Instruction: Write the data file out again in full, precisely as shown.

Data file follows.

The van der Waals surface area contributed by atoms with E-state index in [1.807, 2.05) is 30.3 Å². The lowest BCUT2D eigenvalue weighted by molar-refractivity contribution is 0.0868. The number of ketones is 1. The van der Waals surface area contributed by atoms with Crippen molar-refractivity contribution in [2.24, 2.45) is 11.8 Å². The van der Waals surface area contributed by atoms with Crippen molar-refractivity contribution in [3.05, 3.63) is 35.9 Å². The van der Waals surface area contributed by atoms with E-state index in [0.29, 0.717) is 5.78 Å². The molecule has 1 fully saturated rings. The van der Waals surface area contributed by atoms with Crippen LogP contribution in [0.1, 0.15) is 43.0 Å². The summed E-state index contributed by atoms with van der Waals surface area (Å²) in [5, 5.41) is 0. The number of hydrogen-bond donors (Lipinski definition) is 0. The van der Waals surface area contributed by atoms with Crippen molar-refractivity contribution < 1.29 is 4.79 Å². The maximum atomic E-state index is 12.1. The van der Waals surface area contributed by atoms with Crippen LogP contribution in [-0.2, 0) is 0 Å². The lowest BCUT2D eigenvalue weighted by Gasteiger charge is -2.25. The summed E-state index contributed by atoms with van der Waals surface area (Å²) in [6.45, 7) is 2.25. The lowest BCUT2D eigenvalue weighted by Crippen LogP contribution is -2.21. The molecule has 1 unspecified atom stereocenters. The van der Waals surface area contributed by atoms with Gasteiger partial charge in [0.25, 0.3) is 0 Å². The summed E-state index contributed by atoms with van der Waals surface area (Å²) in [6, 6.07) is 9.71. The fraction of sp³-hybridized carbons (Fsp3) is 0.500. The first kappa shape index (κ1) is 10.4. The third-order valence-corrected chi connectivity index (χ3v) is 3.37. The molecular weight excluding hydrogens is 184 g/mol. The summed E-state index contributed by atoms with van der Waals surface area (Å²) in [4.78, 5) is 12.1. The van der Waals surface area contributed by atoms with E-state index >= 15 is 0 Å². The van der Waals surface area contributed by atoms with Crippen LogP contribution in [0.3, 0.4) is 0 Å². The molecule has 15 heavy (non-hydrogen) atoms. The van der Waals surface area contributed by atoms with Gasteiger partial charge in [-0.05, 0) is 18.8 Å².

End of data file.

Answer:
The van der Waals surface area contributed by atoms with E-state index in [1.807, 2.05) is 30.3 Å². The lowest BCUT2D eigenvalue weighted by molar-refractivity contribution is 0.0868. The number of ketones is 1. The van der Waals surface area contributed by atoms with Crippen molar-refractivity contribution in [2.24, 2.45) is 11.8 Å². The van der Waals surface area contributed by atoms with Crippen molar-refractivity contribution in [3.05, 3.63) is 35.9 Å². The van der Waals surface area contributed by atoms with E-state index in [0.29, 0.717) is 5.78 Å². The molecule has 1 fully saturated rings. The van der Waals surface area contributed by atoms with Crippen LogP contribution in [0.1, 0.15) is 43.0 Å². The summed E-state index contributed by atoms with van der Waals surface area (Å²) in [5, 5.41) is 0. The number of hydrogen-bond donors (Lipinski definition) is 0. The van der Waals surface area contributed by atoms with Crippen molar-refractivity contribution < 1.29 is 4.79 Å². The maximum atomic E-state index is 12.1. The van der Waals surface area contributed by atoms with Crippen LogP contribution in [-0.2, 0) is 0 Å². The lowest BCUT2D eigenvalue weighted by Gasteiger charge is -2.25. The summed E-state index contributed by atoms with van der Waals surface area (Å²) in [6.45, 7) is 2.25. The lowest BCUT2D eigenvalue weighted by Crippen LogP contribution is -2.21. The molecule has 1 unspecified atom stereocenters. The van der Waals surface area contributed by atoms with Gasteiger partial charge in [0.25, 0.3) is 0 Å². The summed E-state index contributed by atoms with van der Waals surface area (Å²) in [6, 6.07) is 9.71. The fraction of sp³-hybridized carbons (Fsp3) is 0.500. The first kappa shape index (κ1) is 10.4. The third-order valence-corrected chi connectivity index (χ3v) is 3.37. The molecular weight excluding hydrogens is 184 g/mol. The summed E-state index contributed by atoms with van der Waals surface area (Å²) in [4.78, 5) is 12.1. The van der Waals surface area contributed by atoms with E-state index >= 15 is 0 Å². The van der Waals surface area contributed by atoms with Crippen LogP contribution in [0.3, 0.4) is 0 Å². The molecule has 15 heavy (non-hydrogen) atoms. The van der Waals surface area contributed by atoms with Gasteiger partial charge in [-0.05, 0) is 18.8 Å².